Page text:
“I took the test; I don’t know how many years ago,” Goetz explained. He passed the test, but fought against the fact that the DEC requires rehabbers to keep records of every animal they take in, and that they have the right to randomly check in on rehabbers’ homes and revoke their lifetime licenses at will.

“They can come to your apartment any time they want,” Goetz says. “Now I say, ‘screw that.’ I just told them that I’m not going to do that and they said, ‘Well then you’re not getting the license. You’ve got the wrong attitude.’”

On an early spring afternoon, I met Pam Somers in Peter Cooper Village. She pushed along a wire cart that was filled with a large bag of peanuts. On top of the bag of peanuts sat an old avocado, which she hoped to feed to her favorite squirrels. The wind whipped around the large trees and brick buildings.

Goetz, Somers and Rabenko refer to having “relationships” with individual squirrels as if they were platonic courtships between friends. Somers remembered another visit to Peter Cooper when she insists one of her and Bernie’s favorites tugged on the back of her coat and started “speaking” to her, a conversation which, as far as I can see, is just a series of high pitched squeaks and chirps.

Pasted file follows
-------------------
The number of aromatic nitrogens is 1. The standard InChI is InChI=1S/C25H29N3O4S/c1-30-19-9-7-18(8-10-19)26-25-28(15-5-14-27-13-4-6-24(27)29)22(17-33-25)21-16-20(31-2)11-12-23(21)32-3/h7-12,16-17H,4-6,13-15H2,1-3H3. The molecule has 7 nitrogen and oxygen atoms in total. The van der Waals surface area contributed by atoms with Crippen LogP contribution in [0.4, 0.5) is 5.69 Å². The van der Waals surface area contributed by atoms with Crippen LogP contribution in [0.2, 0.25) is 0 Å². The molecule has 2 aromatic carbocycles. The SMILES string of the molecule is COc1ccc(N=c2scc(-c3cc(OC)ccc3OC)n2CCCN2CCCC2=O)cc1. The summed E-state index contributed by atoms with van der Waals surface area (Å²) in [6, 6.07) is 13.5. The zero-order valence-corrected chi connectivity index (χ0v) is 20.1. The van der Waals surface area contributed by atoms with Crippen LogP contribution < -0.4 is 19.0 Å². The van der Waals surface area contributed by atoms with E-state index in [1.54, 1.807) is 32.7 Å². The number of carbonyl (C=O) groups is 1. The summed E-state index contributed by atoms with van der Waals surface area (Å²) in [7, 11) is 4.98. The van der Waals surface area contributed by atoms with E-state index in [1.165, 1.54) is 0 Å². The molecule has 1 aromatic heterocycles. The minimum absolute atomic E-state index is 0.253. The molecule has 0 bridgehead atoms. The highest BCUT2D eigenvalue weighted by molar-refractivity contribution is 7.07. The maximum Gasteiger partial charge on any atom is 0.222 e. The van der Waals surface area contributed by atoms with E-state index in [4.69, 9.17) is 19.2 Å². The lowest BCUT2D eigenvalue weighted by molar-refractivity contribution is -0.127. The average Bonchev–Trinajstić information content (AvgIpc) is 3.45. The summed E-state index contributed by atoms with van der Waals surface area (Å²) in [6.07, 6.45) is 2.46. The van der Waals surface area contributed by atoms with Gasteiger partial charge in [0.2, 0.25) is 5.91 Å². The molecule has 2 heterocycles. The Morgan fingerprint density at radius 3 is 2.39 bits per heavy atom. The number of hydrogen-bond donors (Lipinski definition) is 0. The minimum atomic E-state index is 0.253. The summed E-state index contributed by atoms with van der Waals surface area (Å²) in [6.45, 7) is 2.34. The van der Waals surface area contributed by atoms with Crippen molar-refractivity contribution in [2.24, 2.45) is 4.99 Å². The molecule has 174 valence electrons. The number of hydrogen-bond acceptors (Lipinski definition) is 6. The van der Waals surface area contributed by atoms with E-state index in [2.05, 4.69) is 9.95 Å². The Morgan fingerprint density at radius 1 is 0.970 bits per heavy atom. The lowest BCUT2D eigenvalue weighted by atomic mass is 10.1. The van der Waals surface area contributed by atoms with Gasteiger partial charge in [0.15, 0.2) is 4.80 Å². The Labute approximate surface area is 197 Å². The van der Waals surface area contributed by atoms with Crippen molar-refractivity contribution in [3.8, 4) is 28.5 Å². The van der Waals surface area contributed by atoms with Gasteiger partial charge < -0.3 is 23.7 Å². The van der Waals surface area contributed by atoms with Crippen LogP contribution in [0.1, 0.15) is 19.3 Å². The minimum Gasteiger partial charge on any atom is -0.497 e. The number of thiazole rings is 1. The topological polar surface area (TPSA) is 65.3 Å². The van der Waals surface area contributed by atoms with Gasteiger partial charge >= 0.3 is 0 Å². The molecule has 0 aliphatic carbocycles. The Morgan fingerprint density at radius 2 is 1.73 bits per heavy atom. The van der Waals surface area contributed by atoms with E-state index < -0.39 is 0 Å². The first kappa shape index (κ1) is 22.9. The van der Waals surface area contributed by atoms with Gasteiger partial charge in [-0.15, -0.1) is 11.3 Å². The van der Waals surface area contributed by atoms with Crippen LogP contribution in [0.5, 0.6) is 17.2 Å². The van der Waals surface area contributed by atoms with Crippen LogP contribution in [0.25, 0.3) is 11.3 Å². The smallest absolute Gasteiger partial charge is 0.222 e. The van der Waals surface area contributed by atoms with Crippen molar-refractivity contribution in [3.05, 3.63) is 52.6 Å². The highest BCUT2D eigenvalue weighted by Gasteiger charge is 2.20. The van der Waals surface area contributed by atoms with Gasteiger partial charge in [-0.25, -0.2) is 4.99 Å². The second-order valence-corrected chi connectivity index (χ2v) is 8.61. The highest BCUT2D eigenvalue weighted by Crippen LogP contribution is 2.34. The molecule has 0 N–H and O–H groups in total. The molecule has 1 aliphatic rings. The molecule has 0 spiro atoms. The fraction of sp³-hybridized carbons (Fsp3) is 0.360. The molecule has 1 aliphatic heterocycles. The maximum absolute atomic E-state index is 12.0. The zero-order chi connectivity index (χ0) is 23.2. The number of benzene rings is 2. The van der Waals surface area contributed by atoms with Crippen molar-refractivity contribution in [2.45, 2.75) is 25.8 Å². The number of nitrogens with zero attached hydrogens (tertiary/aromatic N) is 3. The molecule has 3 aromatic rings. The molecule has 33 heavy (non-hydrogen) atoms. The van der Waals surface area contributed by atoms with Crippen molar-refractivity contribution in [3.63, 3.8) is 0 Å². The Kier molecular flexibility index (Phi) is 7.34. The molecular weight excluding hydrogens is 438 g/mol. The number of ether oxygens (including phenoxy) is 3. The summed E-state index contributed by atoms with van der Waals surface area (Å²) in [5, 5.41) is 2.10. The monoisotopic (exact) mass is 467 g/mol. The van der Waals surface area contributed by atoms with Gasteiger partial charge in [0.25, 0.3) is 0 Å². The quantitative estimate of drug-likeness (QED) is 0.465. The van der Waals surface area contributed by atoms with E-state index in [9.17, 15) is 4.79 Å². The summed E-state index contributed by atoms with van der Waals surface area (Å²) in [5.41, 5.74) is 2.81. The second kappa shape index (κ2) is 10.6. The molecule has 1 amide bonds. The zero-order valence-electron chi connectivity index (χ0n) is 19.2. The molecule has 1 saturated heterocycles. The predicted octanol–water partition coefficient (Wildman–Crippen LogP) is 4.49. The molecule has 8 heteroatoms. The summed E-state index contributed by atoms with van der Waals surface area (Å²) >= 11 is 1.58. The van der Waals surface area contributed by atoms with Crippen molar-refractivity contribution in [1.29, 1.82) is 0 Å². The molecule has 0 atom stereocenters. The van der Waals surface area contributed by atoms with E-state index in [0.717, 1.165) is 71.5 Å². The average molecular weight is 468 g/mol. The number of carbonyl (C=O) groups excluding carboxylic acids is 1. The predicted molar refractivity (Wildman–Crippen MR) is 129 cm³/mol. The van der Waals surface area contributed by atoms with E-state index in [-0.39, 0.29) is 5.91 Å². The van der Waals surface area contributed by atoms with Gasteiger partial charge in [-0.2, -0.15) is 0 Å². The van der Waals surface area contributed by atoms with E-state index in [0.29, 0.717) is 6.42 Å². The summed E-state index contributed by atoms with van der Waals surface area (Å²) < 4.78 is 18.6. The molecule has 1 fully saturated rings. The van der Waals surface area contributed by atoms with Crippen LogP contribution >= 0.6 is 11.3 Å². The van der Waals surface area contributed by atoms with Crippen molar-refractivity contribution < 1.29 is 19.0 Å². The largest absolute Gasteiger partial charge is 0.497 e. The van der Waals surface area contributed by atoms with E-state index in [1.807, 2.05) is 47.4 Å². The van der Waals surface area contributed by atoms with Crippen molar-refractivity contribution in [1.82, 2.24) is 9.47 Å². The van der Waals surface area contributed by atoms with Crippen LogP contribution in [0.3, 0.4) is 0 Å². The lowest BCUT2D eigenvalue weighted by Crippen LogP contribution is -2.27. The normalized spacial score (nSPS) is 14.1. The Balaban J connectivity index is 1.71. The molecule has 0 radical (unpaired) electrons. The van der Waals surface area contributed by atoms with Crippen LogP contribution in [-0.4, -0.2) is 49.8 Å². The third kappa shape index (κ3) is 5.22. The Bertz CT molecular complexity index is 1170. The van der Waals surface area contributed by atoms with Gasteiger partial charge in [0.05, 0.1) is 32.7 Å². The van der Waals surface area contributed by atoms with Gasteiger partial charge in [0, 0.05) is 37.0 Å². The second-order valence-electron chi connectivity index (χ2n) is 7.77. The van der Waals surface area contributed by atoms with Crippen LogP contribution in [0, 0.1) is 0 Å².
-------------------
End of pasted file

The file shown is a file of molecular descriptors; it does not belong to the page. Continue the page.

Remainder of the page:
The next time I saw the group was back at Somers’s apartment. It had been a few weeks since Somers and Rabenko had seen “the pinkies,” and it was another chance to take more pictures of the babies’ progress. During the visit, Goetz fed the young squirrels organic strawberry milk via syringe. As a squirrel fed, every few seconds he removed the needle-less syringe from its mouth, closed his own mouth over the snout of the animal, and sucked. This is to keep the baby from inhaling liquid into its lungs while they are feeding.

“Does the mother do that?” Somers asked Goetz.

“No, the mother doesn’t do a lot of the things I do,” he responded.

Other rehabbers occasionally practice this method, according to the wild life rehabber in the park, but she adds that it’s not something they usually have to do if the babies are fed from a nipple.

Goetz believes someone has been tipping off the DEC about his squirrels. He recalls one Saturday night in February of 2013 when DEC officers, who he refers to as “squirrel Nazis” and says were wearing bulletproof vests, arrived at his door wanting to “check on the well-being of a squirrel.”

“Fortunately, squirrels are very hardy guys,” the rehabber said. “It’s almost impossible to kill them. This is why he has some success and why they don’t keel over immediately with him.”

“What’s the chance of survival for baby squirrels born into your care?” I asked her.

“Oh, 100 percent,” she answered without hesitation.

Out of the four offspring of Red Momma the squirrel, only one managed to survive.